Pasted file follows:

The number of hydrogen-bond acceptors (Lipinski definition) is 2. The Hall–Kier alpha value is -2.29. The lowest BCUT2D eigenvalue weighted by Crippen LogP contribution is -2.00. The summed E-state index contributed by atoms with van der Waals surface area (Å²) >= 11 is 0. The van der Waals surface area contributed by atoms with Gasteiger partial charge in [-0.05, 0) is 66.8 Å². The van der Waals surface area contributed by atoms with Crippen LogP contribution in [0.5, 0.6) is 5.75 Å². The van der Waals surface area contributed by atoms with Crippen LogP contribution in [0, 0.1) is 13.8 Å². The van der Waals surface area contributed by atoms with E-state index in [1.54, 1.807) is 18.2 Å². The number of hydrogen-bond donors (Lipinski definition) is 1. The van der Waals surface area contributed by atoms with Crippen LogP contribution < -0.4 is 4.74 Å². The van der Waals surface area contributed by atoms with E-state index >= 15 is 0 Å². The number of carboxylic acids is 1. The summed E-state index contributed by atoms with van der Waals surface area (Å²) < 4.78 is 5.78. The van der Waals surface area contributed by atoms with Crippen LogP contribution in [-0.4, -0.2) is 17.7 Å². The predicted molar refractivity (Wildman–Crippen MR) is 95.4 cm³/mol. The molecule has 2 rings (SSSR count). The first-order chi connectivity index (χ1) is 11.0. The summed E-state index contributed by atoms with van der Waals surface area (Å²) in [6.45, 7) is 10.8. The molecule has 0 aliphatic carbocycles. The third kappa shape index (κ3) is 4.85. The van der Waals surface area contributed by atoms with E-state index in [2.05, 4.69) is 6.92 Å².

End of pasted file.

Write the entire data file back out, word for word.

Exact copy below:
The number of hydrogen-bond acceptors (Lipinski definition) is 2. The Hall–Kier alpha value is -2.29. The lowest BCUT2D eigenvalue weighted by Crippen LogP contribution is -2.00. The summed E-state index contributed by atoms with van der Waals surface area (Å²) >= 11 is 0. The van der Waals surface area contributed by atoms with Gasteiger partial charge in [-0.05, 0) is 66.8 Å². The van der Waals surface area contributed by atoms with Crippen LogP contribution in [0.5, 0.6) is 5.75 Å². The van der Waals surface area contributed by atoms with Crippen LogP contribution in [0, 0.1) is 13.8 Å². The van der Waals surface area contributed by atoms with E-state index in [1.54, 1.807) is 18.2 Å². The number of hydrogen-bond donors (Lipinski definition) is 1. The van der Waals surface area contributed by atoms with Crippen LogP contribution < -0.4 is 4.74 Å². The van der Waals surface area contributed by atoms with E-state index >= 15 is 0 Å². The number of carboxylic acids is 1. The summed E-state index contributed by atoms with van der Waals surface area (Å²) < 4.78 is 5.78. The van der Waals surface area contributed by atoms with Crippen LogP contribution in [-0.4, -0.2) is 17.7 Å². The predicted molar refractivity (Wildman–Crippen MR) is 95.4 cm³/mol. The molecule has 2 rings (SSSR count). The first-order chi connectivity index (χ1) is 11.0. The summed E-state index contributed by atoms with van der Waals surface area (Å²) in [6.45, 7) is 10.8. The molecule has 0 aliphatic carbocycles. The third kappa shape index (κ3) is 4.85. The van der Waals surface area contributed by atoms with E-state index in [2.05, 4.69) is 6.92 Å².